Hardiness Zone: 6a
By Ann from IN
According to Colorado State University you want a 2% solution of dish soap to water, for example add 4 teaspoons of dish soap to a quart of water. See documentation at www.ext.colostate.edu/
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Otherwise, use a safe, commercial insecticidal soap or make your own with 1 tbsp liquid dish soap and two cups of water.
Strong smelling roots and spices such as garlic, onions, horseradish, ginger, rhubarb leaves, cayenne and other hot peppers, are all known to repel insects. To add any one (or all) of these to your spray, chop them finely and put them into a glass jar. Add 2 cups of boiling water, cover tightly and let everything stand over night. The next day, strain off the liquid and add your dish soap. Freeze any leftover mix to use the next time.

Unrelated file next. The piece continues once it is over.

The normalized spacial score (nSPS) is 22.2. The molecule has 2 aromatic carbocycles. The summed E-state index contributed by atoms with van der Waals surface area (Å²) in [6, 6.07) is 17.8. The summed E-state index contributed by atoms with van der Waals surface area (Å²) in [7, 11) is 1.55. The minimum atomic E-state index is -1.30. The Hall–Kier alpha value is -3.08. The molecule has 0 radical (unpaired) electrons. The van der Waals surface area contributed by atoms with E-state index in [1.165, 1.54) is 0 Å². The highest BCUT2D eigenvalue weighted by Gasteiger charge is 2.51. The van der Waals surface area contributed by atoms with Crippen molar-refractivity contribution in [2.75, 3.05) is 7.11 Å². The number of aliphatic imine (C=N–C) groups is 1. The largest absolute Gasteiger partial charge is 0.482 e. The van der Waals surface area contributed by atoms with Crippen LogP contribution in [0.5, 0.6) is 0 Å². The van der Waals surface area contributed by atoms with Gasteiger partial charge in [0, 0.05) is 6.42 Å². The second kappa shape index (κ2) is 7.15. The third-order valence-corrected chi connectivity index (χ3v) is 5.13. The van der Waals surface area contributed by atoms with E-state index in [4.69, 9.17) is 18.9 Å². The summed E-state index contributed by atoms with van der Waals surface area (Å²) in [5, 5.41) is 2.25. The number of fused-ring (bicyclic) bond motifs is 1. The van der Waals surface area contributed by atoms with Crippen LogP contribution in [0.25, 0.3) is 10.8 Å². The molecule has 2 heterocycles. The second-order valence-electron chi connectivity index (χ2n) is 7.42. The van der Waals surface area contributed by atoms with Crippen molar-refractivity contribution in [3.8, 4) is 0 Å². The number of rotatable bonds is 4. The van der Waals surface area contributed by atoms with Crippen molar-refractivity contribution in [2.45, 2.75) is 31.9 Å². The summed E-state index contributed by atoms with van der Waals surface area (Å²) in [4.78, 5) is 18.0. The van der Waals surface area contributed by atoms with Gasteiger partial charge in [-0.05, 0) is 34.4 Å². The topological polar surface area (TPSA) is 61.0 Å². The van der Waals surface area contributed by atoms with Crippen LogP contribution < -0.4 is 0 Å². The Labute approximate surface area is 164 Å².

You can buy lady bugs at most garden centers. They come in little containers and when you open it you have hundreds of them flying around.
I don't know how expensive they are...Not very, I used to get them for a pre school treat when I was still working
I've thought of the ladybugs, but have only seen them in groups of 1,500. Imagine that many bugs in your yard! Eeks. I might try the soap route next.
Aphids thrive in temperate regions and feast on plants. They are one of the most pesky and destructive pests that gardeners have to deal with. This page contains homemade aphid spray recipes.